Shahed 129

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Shahed 129
The second generation Shahed 129.
Role Combat / Intelligence / Surveillance / Reconnaissance (CISR)[1]
National origin Iran
Manufacturer Iran Aircraft Manufacturing Industries Corporation (HESA)[2]
Designer Shahed Aviation Industries Research Center[3]
First flight Spring 2012[3]
Introduction September 2013
Status In service, in production
Primary user Iran
Produced 2012–present
Number built +42[3]
Developed from Shahed 123[3]
Developed into Shahed 149 Gaza[4]

The Shahed 129 (Persian: شاهد ۱۲۹, English: "witness";[5] sometimes S129) is an Iranian single-engine medium-altitude long-endurance unmanned combat aerial vehicle (UCAV) designed by Shahed Aviation Industries for the Islamic Revolutionary Guard Corps (IRGC).[6] The Shahed 129 is capable of combat and reconnaissance missions and has an endurance of 24 hours; it is similar in size, shape and role to the American MQ-1 Predator[7] and is widely considered as one of the most capable drones in Iranian service.

The UAV has been used for airstrikes in the Syrian Civil War and for border patrol on Iran's eastern border.[3] As of 2017 the Shahed 129 and Saegheh are expected to form the backbone of Iran's high-end UAV fleet for at least the next decade.[3]


The first Shahed 129 prototype, with registration number 129-001, can be distinguished by its fixed rear landing gear.

Development began in 2005 when Iran Aircraft Manufacturing Industrial Company (HESA) began design work on the HESA-100 UAV. This was essentially the same design as the Shahed 129 but was shorter and with a squarish fuselage. Design responsibility was transferred to Shahed Aviation Industries Research Center, which renamed the HESA-100 the Shahed 123. Though little is known about it, the Shahed 123 is a production UAV in its own right, not a research project. The Shahed 123 was later developed into the Shahed 129.[3] Both Shahed Aviation Industries and HESA have close ties to the IRGC.[8] Alternatively, a number of sources have reported that the Shahed 129 was reverse engineered from an Israeli Hermes 450 UAV that crashed in Iran.[9][10]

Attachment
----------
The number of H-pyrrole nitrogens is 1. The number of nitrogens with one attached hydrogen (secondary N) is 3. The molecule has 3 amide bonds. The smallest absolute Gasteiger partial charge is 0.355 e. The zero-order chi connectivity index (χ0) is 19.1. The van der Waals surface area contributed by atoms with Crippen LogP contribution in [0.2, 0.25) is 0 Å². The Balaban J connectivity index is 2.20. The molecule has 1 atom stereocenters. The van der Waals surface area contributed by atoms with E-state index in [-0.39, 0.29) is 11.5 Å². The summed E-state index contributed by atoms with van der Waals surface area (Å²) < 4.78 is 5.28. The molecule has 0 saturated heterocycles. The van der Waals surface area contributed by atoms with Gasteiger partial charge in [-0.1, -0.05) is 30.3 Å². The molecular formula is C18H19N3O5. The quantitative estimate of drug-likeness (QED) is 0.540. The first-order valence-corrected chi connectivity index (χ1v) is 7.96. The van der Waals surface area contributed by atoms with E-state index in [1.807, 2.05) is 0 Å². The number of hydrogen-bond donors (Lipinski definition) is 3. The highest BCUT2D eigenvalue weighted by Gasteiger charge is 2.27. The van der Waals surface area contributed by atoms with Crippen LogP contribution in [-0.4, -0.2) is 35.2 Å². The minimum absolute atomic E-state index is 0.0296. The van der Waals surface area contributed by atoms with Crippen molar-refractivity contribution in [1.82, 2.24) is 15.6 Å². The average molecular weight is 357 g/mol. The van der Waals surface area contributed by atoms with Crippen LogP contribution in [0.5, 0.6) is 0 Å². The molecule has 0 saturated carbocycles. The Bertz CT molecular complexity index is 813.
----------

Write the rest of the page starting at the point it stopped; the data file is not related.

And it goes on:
Two prototypes were built.[10] The first, with model number 129-001, first flew in spring 2012[3] and was first used operationally to livestream footage of ballistic missile tests on 13 July 2012.[10] The second prototype, with airframe model 129–002, flew in June 2012. The Shahed 129 was first seen in Iran's "Great Prophet 7" war games exercise in September of that year.[11][12] The UAV entered serial production in September 2013.[3] However, it suffered problems with its planned armament and did not make any drone strikes until early 2016, when new Sadid-345 precision-guided munitions were integrated.

The UAV is assembled by HESA.[13] A total of 40 aircraft have been ordered, with deliveries scheduled to be completed by 2024.[3] They are built at a rate of about three per year.[3]